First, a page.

Artistic attractions well worth wending your way to Washington for include two winning exhibits devoted to Whistler and Wyeth, as well as a fascinating show pairing Degas with Cassatt. There's a towering, even titillating, Titian, too.
Conveniently, they're all located along the National Mall. Three of them — "Andrew Wyeth: Looking Out, Looking In," "Degas/Cassatt" and Titian's "Danae" — are at the National Gallery of Art. "An American in London: Whistler and the Thames" is at the Smithsonian's Arthur M. Sackler Gallery.
Starting with the most recent work on display, the Wyeth exhibit of 60 tempera paintings, watercolors and drawings, many of them never seen before by the public, is thoroughly absorbing. The works share a theme that has interested artists for centuries: windows. Wyeth's approach to that subject is as distinctive as it is haunting.
This marks the first time an exhibit has been devoted to his window fascination, which resulted in more than 300 works over the course of six decades. The idea for the project was triggered by a gift to the National Gallery in 2009 of "Wind from the Sea," a 1947 painting of lacy curtains caught by a breeze through an open window.
"I started to ask a number of questions about that painting," says curator Nancy Anderson, head of the National Gallery's Department of American and British Paintings. "And that led down a path. I discovered that quite a few of the window paintings had no human beings in them. This was a different aspect of the artist I wasn't familiar with."
The exhibit begins with "Wind from the Sea," painted from an abandoned upstairs room at the home of Wyeth's friend Christina Olson, who would become the subject of his most famous work, "Christina's World."
As the artist looked out the window, a gust of air suddenly stirred the curtains, making it seem as if the birds crocheted in the fading lace had begun to fly. The image made his "hair stand on end," Wyeth said. He set about capturing that scene and created something magical and mesmerizing. It expresses, as the artist said, "a great deal without too much in it."
Giving this masterwork added power is the exhibit's inclusion of studies Wyeth made before he created "Wind from the Sea." A couple of them are nearly as powerful, in their own way, as the finished product.
The Olson home figures in several other pieces in the show, to particularly striking effect in "Weatherside," a painting of the outside of the structure. Wyeth saw "eyes or pieces of the soul almost" in each window, reflecting "a different part of Christina's life."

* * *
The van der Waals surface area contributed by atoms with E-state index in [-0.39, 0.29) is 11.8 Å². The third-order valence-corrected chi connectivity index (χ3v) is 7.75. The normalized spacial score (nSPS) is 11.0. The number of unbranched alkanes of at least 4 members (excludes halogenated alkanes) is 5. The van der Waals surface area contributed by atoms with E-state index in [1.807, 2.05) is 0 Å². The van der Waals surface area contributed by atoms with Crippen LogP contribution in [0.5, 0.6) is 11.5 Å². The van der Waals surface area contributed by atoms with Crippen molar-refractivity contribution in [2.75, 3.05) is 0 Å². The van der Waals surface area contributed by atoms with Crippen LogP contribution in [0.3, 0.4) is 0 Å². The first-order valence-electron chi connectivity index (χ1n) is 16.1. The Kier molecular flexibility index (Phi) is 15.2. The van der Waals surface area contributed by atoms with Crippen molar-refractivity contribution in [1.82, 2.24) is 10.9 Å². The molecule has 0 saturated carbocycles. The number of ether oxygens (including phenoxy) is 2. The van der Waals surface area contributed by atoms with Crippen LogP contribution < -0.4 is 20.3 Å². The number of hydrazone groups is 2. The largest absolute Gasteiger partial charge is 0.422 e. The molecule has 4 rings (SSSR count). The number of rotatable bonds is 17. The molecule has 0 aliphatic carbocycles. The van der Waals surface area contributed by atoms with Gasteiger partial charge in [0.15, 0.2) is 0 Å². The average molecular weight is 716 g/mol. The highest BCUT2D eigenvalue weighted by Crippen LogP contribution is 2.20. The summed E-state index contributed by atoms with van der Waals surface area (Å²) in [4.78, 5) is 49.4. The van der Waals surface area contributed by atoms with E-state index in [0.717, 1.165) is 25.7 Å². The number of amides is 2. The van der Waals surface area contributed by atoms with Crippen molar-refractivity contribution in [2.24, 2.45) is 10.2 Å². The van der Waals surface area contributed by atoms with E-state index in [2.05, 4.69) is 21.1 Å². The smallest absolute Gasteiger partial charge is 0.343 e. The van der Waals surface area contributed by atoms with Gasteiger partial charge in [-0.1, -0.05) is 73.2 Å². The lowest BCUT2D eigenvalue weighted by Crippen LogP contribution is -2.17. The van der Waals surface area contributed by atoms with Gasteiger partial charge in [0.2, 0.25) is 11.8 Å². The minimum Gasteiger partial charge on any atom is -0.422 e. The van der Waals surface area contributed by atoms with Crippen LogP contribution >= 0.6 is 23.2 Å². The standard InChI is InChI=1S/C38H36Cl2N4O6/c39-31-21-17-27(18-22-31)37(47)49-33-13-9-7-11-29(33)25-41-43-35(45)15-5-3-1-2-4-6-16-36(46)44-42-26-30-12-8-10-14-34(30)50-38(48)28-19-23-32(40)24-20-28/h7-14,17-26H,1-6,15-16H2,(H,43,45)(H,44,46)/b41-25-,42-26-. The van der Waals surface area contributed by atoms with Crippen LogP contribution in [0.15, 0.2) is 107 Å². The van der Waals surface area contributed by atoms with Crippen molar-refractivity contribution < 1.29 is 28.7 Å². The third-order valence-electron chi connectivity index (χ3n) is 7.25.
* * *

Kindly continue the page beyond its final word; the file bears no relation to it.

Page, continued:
Throughout the exhibit, it is possible to feel this extra significance windows had for the artist. In "Snowed In" (1980), for example, a watercolor on paper depicting Karl Kuerner's farm near Wyeth's home in Chadds Ford, Pa., only one small, upstairs window is in the scene, its curtains half-parted. It suggests a single, wary eye keeping watch.
Another wintry view, "Evening at Kuerners" (1970), has a chill you can almost feel, relieved by the soft light from a window of the house. A more impressionistic variation on the illuminated window theme is found in a dark watercolor called "Night Light at Kuerners" (1960), which gains extra power from bits of actual grass and mud Wyeth left on the paper.
The feeling of loneliness in "Cold Spell" (1965), with icicles dangling outside the window of a room with stained walls, is striking not just for the poetic image, but also the sheer beauty of the angular composition and the subtlety of the muted colors.
It's the same with "Off at Sea" (1972), a moody piece that can be viewed abstractly as a study in line, shade and shadow, but also as a psychological portrait of worry and possible loss. The latter is suggested by the single wire hanger on the wall. It is hard to stop looking at that stark object, which seems to have such a story to tell.
It was fashionable for a while to devalue or even dismiss Wyeth. Such views would be hard to hold on to in the face of the sensitivity, imagination and expressive depth on view here.
"Wyeth's reputation is at a real transition moment," Anderson says. "People are paying less attention to those who attacked him because he was popular or because his works sold well — all that stuff that's not about the art. I think this exhibit can enable people to think about Wyeth differently."
And keep thinking about his work long after leaving the gallery.